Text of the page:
|THE KEENE STATE COLLEGE MAGAZINE FOR ALUMNI AND FRIENDS||VOLUME XIX NUMBER 3 Summer 2004|
Louise Dierker '96 Makes Nature's Music Her Own
Louise Dierker, B.A., B.Mu., M.Mu., M.D., M.P.H., practiced psychiatry for 25 years, maintaining several offices and clinical and teaching appointments at Harvard and Dartmouth Medical Schools. Their three children now grown, she and her husband live at the family's home in Nelson, N.H. There, out among the pines and beeches, mic in hand and minidisc recorder over her shoulder, Dierker has begun a career as a music composer at age 60.
The gray-haired novitiate composes art music for piano and strings and creates electracoustic soundscapes (www.soundscapeartist.com). After digitally recording, for example, the sounds of different winds in the trees, she manipulates the files using Peak software. In her composition "Windward of Winterbeech," she used nothing but manipulated wind for music; in "Wind & Ice," she merged the sounds of wind and ice breaking with music for strings.
Dierker started her music career in the same way she began as a psychiatrist: by persisting in advanced study in a field that generally favors men. After graduating from Keene State in her 50s with a bachelor's in music education, she earned her master's of music degree in composition from the prestigious Longy School of Music in Cambridge.
Dierker visited KSC this year for a Department of Music recital titled Women Artists of the 21st Century, in which her compositions were performed by music faculty and other musicians from Keene.
Did she compose music in her head while practicing psychiatry?
"No. I didn't even listen to music," says Dierker. "I had played the clarinet until my sophomore year of college, but I put it away for med school."
The clarinet came out of its case in 1991, when her daughter joined other high school students on a trip to perform in Europe organized by Jean Nelson, director of the Keene High School Choir, and Doug Nelson, chair of the KSC music department.
"I was green with envy watching them get on the bus," admits Dierker. "I thought, I'd love to play in a concert band! I saw the KSC Concert Band listed in the Continuing Ed catalog and asked Doug if I could audition."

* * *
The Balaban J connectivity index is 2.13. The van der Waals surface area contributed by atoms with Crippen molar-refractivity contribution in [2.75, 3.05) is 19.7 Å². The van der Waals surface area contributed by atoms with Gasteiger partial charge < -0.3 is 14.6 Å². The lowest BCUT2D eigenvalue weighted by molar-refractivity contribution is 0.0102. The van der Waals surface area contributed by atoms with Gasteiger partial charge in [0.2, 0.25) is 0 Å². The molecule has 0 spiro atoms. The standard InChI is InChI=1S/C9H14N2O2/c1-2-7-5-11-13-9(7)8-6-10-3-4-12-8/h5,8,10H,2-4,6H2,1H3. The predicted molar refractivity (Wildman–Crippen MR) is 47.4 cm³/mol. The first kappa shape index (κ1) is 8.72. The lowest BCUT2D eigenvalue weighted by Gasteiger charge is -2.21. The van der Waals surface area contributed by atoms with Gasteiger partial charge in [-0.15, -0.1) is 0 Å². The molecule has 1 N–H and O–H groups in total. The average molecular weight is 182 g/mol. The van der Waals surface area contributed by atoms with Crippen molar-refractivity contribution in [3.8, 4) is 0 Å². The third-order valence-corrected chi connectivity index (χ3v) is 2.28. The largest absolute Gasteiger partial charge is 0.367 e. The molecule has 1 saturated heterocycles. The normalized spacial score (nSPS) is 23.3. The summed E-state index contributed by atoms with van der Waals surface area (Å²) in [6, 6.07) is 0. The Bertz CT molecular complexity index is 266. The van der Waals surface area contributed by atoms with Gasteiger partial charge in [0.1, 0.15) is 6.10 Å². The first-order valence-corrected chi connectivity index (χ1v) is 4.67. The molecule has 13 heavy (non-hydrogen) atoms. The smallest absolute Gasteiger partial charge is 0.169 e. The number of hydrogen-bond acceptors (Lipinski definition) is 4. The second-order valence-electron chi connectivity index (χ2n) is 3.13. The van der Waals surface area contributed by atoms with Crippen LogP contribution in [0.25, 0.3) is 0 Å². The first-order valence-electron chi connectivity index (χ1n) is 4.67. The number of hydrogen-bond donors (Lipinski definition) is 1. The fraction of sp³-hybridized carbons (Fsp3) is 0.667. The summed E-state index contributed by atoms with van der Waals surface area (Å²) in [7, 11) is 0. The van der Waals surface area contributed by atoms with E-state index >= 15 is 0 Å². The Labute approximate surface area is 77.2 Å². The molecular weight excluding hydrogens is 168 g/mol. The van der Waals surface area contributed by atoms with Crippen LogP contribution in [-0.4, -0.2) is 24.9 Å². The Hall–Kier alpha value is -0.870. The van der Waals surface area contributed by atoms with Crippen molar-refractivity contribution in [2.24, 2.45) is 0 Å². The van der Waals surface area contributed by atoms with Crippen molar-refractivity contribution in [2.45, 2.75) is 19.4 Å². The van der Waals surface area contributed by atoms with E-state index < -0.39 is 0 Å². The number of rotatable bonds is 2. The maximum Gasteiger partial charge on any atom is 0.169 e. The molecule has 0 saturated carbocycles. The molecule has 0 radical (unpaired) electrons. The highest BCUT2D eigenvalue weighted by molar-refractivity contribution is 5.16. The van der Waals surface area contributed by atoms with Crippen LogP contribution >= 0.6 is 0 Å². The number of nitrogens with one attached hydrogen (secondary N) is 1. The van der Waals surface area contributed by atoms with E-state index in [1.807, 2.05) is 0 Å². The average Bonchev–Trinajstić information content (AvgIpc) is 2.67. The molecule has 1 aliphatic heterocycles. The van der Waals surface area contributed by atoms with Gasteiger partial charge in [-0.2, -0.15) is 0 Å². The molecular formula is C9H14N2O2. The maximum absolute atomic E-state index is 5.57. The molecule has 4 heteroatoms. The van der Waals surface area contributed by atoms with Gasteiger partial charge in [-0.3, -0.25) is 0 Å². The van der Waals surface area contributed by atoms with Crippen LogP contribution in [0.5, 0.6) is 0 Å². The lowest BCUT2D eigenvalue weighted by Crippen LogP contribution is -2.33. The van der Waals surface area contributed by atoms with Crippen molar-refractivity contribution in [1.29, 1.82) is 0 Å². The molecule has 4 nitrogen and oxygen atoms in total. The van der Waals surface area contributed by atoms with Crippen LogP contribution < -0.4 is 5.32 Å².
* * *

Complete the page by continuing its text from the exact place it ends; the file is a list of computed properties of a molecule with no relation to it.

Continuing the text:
Soon Dierker decided to end her psychiatric practice and enroll full-time in the music education program. Her family applauded her decision.
"When I began, my expectations were in line with conventional ones for women," says Dierker. "I'd do a little teaching and perform as a freelance clarinetist. But I don't really like performing. I like to play, but not perform. And what I really wanted to do was compose."
Still, she auditioned for and was accepted into the master's program in performance at the Longy School of Music, where, at age 58, she played principal clarinet in the orchestra.
The next year at Longy, Dierker made her move. While at Keene State, she had taken Professor Ted Mann's Counterpoint course on composing music and had written a movement for cello and clarinet. Submitting this work in application to the composition program at Longy, Dierker finally entered the world of composition.
"It can be difficult for a woman to be an artist," says Dierker. "As a mother, a music teacher, a psychiatrist, you're giving. As a composer, you need to go away alone and write music.
"Women generally aren't allowed to be selfish. Even if men tolerate it, they often ignore your work. If you really have talent and you're a woman, you can be just sort of 'dropped.' It's scary. There can be a basic fear of being isolated because you're a talented woman."
"I read somewhere that you need to compose for about 10 years before you start getting commissions," notes Dierker. "I've got to live like Elliot Carter, composing in his 90s."